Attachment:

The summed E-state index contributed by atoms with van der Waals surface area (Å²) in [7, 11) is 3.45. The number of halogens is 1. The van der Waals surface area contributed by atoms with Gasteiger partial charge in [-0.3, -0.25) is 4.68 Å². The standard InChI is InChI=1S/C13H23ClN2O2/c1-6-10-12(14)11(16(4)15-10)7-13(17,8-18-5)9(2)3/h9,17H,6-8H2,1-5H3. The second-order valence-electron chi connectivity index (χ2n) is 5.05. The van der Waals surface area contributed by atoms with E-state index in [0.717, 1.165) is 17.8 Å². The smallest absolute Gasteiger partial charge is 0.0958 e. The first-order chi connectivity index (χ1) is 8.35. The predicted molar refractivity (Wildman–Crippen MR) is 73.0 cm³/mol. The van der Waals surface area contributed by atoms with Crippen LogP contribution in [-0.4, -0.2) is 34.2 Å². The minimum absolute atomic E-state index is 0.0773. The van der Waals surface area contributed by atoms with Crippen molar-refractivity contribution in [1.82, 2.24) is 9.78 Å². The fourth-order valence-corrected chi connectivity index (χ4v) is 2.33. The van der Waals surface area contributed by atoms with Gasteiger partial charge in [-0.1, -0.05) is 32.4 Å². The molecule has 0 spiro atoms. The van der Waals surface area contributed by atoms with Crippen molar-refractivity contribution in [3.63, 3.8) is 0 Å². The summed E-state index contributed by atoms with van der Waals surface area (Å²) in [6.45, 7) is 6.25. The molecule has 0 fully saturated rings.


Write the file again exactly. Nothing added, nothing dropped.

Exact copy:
The summed E-state index contributed by atoms with van der Waals surface area (Å²) in [7, 11) is 3.45. The number of halogens is 1. The van der Waals surface area contributed by atoms with Gasteiger partial charge in [-0.3, -0.25) is 4.68 Å². The standard InChI is InChI=1S/C13H23ClN2O2/c1-6-10-12(14)11(16(4)15-10)7-13(17,8-18-5)9(2)3/h9,17H,6-8H2,1-5H3. The second-order valence-electron chi connectivity index (χ2n) is 5.05. The van der Waals surface area contributed by atoms with E-state index in [0.717, 1.165) is 17.8 Å². The smallest absolute Gasteiger partial charge is 0.0958 e. The first-order chi connectivity index (χ1) is 8.35. The predicted molar refractivity (Wildman–Crippen MR) is 73.0 cm³/mol. The van der Waals surface area contributed by atoms with Crippen LogP contribution in [-0.4, -0.2) is 34.2 Å². The minimum absolute atomic E-state index is 0.0773. The van der Waals surface area contributed by atoms with Crippen molar-refractivity contribution in [1.82, 2.24) is 9.78 Å². The fourth-order valence-corrected chi connectivity index (χ4v) is 2.33. The van der Waals surface area contributed by atoms with Gasteiger partial charge in [-0.1, -0.05) is 32.4 Å². The molecule has 0 spiro atoms. The van der Waals surface area contributed by atoms with Crippen molar-refractivity contribution in [3.63, 3.8) is 0 Å². The summed E-state index contributed by atoms with van der Waals surface area (Å²) in [6.45, 7) is 6.25. The molecule has 0 fully saturated rings.